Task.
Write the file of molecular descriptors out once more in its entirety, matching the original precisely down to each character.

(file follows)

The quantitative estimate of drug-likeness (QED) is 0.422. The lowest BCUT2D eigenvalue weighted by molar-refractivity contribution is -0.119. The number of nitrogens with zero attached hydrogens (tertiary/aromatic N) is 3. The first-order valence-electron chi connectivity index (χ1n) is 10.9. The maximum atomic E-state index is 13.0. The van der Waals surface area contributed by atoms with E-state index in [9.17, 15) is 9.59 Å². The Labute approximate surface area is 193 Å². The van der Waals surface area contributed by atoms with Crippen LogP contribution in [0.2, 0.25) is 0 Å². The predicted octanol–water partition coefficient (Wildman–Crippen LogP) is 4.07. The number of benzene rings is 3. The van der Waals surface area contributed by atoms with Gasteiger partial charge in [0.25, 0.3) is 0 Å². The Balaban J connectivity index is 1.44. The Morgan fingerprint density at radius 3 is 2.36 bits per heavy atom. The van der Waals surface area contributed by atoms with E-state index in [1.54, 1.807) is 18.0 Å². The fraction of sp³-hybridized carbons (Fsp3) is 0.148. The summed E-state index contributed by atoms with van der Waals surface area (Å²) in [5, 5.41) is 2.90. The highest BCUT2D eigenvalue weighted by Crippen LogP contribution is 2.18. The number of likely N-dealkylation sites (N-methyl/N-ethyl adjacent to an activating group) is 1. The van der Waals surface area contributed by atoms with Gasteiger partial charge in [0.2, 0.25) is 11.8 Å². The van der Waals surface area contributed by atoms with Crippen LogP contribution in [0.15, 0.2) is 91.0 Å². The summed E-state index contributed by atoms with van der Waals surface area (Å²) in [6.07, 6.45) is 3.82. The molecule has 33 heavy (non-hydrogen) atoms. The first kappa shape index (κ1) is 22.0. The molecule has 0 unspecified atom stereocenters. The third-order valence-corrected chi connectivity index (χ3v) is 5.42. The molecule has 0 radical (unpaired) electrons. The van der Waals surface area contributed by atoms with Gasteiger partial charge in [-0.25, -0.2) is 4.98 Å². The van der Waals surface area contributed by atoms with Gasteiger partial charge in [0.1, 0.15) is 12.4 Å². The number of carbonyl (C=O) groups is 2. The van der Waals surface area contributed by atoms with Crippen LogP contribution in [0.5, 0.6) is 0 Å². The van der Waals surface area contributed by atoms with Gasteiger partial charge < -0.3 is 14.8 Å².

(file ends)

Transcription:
The quantitative estimate of drug-likeness (QED) is 0.422. The lowest BCUT2D eigenvalue weighted by molar-refractivity contribution is -0.119. The number of nitrogens with zero attached hydrogens (tertiary/aromatic N) is 3. The first-order valence-electron chi connectivity index (χ1n) is 10.9. The maximum atomic E-state index is 13.0. The van der Waals surface area contributed by atoms with E-state index in [9.17, 15) is 9.59 Å². The Labute approximate surface area is 193 Å². The van der Waals surface area contributed by atoms with Crippen LogP contribution in [0.2, 0.25) is 0 Å². The predicted octanol–water partition coefficient (Wildman–Crippen LogP) is 4.07. The number of benzene rings is 3. The van der Waals surface area contributed by atoms with Gasteiger partial charge in [0.25, 0.3) is 0 Å². The Balaban J connectivity index is 1.44. The Morgan fingerprint density at radius 3 is 2.36 bits per heavy atom. The van der Waals surface area contributed by atoms with E-state index in [1.54, 1.807) is 18.0 Å². The fraction of sp³-hybridized carbons (Fsp3) is 0.148. The summed E-state index contributed by atoms with van der Waals surface area (Å²) in [5, 5.41) is 2.90. The highest BCUT2D eigenvalue weighted by Crippen LogP contribution is 2.18. The number of likely N-dealkylation sites (N-methyl/N-ethyl adjacent to an activating group) is 1. The van der Waals surface area contributed by atoms with Gasteiger partial charge in [0.2, 0.25) is 11.8 Å². The van der Waals surface area contributed by atoms with Crippen LogP contribution in [0.15, 0.2) is 91.0 Å². The summed E-state index contributed by atoms with van der Waals surface area (Å²) in [6.07, 6.45) is 3.82. The molecule has 33 heavy (non-hydrogen) atoms. The first kappa shape index (κ1) is 22.0. The molecule has 0 unspecified atom stereocenters. The third-order valence-corrected chi connectivity index (χ3v) is 5.42. The molecule has 0 radical (unpaired) electrons. The van der Waals surface area contributed by atoms with Gasteiger partial charge in [-0.25, -0.2) is 4.98 Å². The van der Waals surface area contributed by atoms with Gasteiger partial charge in [0.1, 0.15) is 12.4 Å². The number of carbonyl (C=O) groups is 2. The van der Waals surface area contributed by atoms with Crippen LogP contribution in [0.5, 0.6) is 0 Å². The van der Waals surface area contributed by atoms with Gasteiger partial charge < -0.3 is 14.8 Å².